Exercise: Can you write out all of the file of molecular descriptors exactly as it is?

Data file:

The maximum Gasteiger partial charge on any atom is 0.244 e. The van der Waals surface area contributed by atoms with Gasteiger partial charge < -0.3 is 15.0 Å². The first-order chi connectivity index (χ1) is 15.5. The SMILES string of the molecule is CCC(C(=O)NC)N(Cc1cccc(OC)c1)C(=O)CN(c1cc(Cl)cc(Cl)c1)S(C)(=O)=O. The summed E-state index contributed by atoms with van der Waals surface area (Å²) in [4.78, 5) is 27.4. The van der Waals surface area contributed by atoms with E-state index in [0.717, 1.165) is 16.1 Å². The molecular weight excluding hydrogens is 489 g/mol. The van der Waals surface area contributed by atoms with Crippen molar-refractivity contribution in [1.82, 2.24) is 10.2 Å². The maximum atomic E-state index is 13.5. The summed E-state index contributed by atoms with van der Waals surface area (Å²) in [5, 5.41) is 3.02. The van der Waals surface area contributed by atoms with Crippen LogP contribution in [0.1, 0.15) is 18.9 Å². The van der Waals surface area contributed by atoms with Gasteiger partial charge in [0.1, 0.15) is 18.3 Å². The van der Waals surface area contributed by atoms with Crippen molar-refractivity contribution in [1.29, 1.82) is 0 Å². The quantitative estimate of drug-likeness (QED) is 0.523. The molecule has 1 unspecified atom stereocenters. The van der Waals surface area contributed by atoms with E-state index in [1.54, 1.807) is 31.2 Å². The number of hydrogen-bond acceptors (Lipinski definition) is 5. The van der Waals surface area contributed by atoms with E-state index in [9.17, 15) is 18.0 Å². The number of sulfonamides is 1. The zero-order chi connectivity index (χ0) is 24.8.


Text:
The maximum Gasteiger partial charge on any atom is 0.244 e. The van der Waals surface area contributed by atoms with Gasteiger partial charge < -0.3 is 15.0 Å². The first-order chi connectivity index (χ1) is 15.5. The SMILES string of the molecule is CCC(C(=O)NC)N(Cc1cccc(OC)c1)C(=O)CN(c1cc(Cl)cc(Cl)c1)S(C)(=O)=O. The summed E-state index contributed by atoms with van der Waals surface area (Å²) in [4.78, 5) is 27.4. The van der Waals surface area contributed by atoms with E-state index in [0.717, 1.165) is 16.1 Å². The molecular weight excluding hydrogens is 489 g/mol. The van der Waals surface area contributed by atoms with Crippen molar-refractivity contribution in [1.82, 2.24) is 10.2 Å². The maximum atomic E-state index is 13.5. The summed E-state index contributed by atoms with van der Waals surface area (Å²) in [5, 5.41) is 3.02. The van der Waals surface area contributed by atoms with Crippen LogP contribution in [0.1, 0.15) is 18.9 Å². The van der Waals surface area contributed by atoms with Gasteiger partial charge in [0.1, 0.15) is 18.3 Å². The van der Waals surface area contributed by atoms with Crippen molar-refractivity contribution in [1.29, 1.82) is 0 Å². The quantitative estimate of drug-likeness (QED) is 0.523. The molecule has 1 unspecified atom stereocenters. The van der Waals surface area contributed by atoms with E-state index in [1.54, 1.807) is 31.2 Å². The number of hydrogen-bond acceptors (Lipinski definition) is 5. The van der Waals surface area contributed by atoms with E-state index in [9.17, 15) is 18.0 Å². The number of sulfonamides is 1. The zero-order chi connectivity index (χ0) is 24.8.